Tuesday, December 22, 2015

Be more positive! Ugh!! (Part 1)

Gosh, I have such difficulty with the expressions “positive thinking” and “Be more positive!” When I share this with people, they are often surprised: “What!? Dr. Miwa, you are a psychologist. How come you say such a thing!? It’s so important to have positive thinking, isn’t it?” …Well, sorry, but I don’t like this positive thinking thingy at all. I will discuss why today.

We often hear something like, “It’s not good to feel that way, be more positive!” “Have more positive thinking!” “Feel more positive!” …Yuck! If I am sad and/or depressed for whatever reasons (which may be considered “negative” in this context) and if someone tells me to be more positive, I would not appreciate that at all. I may even curse the person in my mind: “If it were that easy, I wouldn’t be suffering!! Shut the xxxx up!”

As I wrote in the past about emotions, we can’t deny our emotions. If they’re there, they’re there. But if we are pressured by others or force ourselves to feel in a particular way, in this case, “more positive,” it requires us to make unnecessary or extra efforts to do so. You are already feeling bad, right? Why would you want to exhaust yourself even more or end up feeling worse because you fail in your efforts to be more positive?

Often, the encouragement to feel positive is not even for the benefit of the individual who is suffering, but rather for those who are encouraging them to be positive. Because it is not pleasant to be with or witness someone who is not feeling “positive,” they want you to get over it. Ironically, the individual who is told to be positive may end up feeling worse, because his or her feelings are not validated or accepted. What we usually appreciate most is that your loved-ones allow you to be you, meaning if you are feeling sad, upset, and/or angry, then they just let you feel so. Once you fully feel “negative,” while at the same time are accepted by your friends and loved-ones in that state, then you can eventually feel better. In this case, because there is no forced effort to feel something that you really can’t feel at the time it’s a much better outcome.

Don’t get me wrong; I have no doubt that feeling positive is much better than feeling negative. We all wish to feel positive. However, if we are forced to feel that way by others or ourselves, additional judgment and forced energy come into the picture and it doesn’t help.

When we stop trying to force ourselves to feel “positive” we can actually end up feeling more “positive” naturally. I like that way better.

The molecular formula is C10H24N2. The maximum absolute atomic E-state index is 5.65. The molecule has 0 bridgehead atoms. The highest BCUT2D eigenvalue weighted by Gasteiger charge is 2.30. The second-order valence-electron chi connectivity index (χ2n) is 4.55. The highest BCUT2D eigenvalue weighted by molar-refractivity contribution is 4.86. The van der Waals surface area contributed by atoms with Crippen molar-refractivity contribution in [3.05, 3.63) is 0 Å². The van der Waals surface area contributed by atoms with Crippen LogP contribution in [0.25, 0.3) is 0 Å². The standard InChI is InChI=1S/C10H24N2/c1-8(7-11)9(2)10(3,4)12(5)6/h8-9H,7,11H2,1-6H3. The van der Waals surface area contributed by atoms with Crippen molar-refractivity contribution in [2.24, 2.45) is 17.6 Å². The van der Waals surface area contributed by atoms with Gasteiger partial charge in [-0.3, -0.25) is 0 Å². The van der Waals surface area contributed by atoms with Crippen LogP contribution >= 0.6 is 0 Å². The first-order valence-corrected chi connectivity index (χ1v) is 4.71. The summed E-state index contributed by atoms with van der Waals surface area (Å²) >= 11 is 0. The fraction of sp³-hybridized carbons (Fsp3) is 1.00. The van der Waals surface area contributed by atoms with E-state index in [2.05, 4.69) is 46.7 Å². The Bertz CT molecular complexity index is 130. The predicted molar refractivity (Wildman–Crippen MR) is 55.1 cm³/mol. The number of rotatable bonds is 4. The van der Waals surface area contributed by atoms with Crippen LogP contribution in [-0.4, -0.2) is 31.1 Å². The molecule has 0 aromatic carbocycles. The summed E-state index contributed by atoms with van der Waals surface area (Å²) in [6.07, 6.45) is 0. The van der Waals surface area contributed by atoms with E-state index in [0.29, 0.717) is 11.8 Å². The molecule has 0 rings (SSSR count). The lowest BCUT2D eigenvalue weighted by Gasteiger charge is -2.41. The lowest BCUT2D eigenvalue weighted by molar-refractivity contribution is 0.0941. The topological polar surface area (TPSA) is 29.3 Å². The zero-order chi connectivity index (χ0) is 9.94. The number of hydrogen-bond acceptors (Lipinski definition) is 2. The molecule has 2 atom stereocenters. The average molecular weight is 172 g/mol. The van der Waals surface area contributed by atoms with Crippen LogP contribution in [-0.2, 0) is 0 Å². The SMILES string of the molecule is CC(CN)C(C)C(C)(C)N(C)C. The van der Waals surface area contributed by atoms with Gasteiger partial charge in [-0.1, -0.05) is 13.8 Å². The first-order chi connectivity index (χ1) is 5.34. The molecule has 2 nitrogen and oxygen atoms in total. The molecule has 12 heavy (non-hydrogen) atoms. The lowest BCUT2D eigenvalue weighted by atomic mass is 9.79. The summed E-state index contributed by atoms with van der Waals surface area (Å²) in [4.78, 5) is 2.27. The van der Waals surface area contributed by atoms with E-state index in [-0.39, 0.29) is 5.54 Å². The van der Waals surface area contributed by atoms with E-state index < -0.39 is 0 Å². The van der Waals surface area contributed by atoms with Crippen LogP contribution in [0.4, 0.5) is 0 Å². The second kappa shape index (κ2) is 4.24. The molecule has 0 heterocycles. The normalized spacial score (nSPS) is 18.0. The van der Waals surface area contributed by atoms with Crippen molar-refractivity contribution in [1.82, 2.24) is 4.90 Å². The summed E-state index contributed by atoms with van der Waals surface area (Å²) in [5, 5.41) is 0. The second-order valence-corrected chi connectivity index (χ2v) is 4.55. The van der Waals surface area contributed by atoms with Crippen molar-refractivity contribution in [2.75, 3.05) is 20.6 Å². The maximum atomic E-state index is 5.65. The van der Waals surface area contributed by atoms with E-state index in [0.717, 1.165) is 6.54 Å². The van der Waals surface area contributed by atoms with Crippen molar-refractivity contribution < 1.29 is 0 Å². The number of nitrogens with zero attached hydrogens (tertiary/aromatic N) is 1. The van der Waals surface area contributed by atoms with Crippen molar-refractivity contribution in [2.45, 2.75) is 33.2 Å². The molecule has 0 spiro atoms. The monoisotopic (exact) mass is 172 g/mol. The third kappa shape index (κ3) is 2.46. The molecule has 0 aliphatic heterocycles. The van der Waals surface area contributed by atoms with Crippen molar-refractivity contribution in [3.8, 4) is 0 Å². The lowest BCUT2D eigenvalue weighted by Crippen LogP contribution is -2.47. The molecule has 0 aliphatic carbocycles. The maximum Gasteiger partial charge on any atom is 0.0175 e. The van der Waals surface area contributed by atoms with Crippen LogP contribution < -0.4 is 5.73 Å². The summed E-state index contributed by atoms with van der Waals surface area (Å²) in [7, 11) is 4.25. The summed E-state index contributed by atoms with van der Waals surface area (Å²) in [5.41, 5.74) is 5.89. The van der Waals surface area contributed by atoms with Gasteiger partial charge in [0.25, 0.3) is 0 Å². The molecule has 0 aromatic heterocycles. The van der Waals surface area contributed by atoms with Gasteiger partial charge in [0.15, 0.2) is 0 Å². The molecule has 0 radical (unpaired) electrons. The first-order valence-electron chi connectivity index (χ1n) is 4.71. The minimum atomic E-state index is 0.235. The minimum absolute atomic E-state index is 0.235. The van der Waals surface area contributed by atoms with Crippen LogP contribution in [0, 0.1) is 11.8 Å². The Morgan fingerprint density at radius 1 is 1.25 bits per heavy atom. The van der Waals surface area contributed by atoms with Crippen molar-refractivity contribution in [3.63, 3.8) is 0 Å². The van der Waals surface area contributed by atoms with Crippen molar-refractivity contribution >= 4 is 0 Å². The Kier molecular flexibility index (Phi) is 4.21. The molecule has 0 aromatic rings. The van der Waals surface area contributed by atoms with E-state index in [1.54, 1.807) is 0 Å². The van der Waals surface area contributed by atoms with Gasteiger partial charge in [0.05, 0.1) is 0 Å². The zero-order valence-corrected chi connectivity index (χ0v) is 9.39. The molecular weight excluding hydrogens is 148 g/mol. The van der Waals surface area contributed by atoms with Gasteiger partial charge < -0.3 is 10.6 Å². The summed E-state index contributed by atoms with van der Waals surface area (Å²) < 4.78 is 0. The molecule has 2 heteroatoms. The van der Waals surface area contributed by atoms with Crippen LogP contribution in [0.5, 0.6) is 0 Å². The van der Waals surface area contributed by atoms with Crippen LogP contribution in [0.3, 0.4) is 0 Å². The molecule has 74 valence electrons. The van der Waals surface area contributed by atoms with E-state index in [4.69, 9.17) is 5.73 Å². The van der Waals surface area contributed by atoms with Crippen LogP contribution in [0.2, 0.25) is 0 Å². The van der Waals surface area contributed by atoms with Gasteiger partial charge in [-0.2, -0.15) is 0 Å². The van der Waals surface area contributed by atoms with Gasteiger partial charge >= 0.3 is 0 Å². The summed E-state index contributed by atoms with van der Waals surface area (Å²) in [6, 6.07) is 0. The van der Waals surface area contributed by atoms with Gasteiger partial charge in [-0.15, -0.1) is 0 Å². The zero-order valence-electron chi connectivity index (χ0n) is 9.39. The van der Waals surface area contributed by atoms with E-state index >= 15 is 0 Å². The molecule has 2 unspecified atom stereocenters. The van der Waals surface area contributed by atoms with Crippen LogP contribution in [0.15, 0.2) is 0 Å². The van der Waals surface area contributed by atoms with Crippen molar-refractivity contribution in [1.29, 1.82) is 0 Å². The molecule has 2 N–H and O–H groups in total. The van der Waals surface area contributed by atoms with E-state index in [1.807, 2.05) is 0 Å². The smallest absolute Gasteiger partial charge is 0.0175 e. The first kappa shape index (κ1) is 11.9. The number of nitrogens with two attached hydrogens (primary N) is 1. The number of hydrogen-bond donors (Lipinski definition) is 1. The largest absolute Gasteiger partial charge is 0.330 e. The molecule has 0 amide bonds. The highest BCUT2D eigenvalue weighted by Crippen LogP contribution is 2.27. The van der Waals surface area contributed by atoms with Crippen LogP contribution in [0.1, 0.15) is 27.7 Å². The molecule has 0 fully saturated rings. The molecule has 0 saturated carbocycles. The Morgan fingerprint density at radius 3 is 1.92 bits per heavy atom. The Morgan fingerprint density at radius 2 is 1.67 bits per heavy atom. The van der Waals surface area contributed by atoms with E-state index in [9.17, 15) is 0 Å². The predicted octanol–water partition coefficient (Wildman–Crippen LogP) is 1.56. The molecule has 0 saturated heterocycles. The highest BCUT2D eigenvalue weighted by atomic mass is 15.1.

Thursday, December 17, 2015

The power of forgiveness

Today I want to talk to you in a unique way about the power of forgiveness and teach you a trick that I hope you will find interesting and useful and which you will try.

Forgiveness is powerful behavior. Not because it’s a good thing to do out of any moral or religious belief, but because it is just so beneficial for your own psychological well-being. When we have anger, hatred, bear a grudge, or carry bitterness, etc., we cannot just ignore such feelings or get rid of them simply by just willing them away. They eat us up gradually, as if it is a toxin in our bodies and minds. These feelings are harmful to us. I’m sure all of us have had this kind of experience in the past.

I am a strong believer in the acceptance of emotions and I would never encourage you to forcefully ignore, change, or modify your emotions. Our emotions are a part of us and they’re precious. But at the same time, harboring these negative feelings is really damaging. So here is one strategy for you to playfully exercise the power of forgiveness when you have a relatively small grudge, such as against some driver who was rude to you or a coworker who snapped at you. So I’m not talking about some really big issue but still something that results in toxic feelings.

When you have such feelings, you can say out loud, “I forgive you because I’m cute.” Believe me, this odd strategy really works. The point is to say “because I’m…” and then add something positive about yourself but not something that is directly related to forgiveness or virtue. This means that you cannot say “because I am a forgiving person, nice, kind, religious, sweet,” and so on. These qualities are too directly related to forgiveness and virtue, therefore, if you use these virtuous qualities, it’s as if you are obligated to forgive. Using some virtue as the reason would be forced and it would harm your spirit.

The trick here is to tell yourself you are forgiving them because of some arbitrary physical characteristic or something unrelated to virtue. It’s not that we need to be a good boy or girl to forgive; instead, we are forgiving that fuxxer because we are cute, beautiful, sexy, macho, great in bed, a good baseball player, or some “stupid” reason like that. These qualities have nothing to do with a forgiving attitude or virtue, and somehow this playful and fun approach just works. It’s as if you are playing the king or queen in a play who dispenses justice to their subjects depending on their vanity and mood of the day.

I personally usually choose “cute” because I am from Japan which is all about “kawaii (cute)” and it works for me. If you find cute difficult to use for some reason, just try one of the other examples I listed above. It may become a magical experience for you. Believe me, I’m sure you will experience the toxic feelings leaving your system.

Sometime in the future, I will talk about a different strategy for situations that are a little harder and not suited to this strategy. For now, just try this and enjoy the power of forgiveness!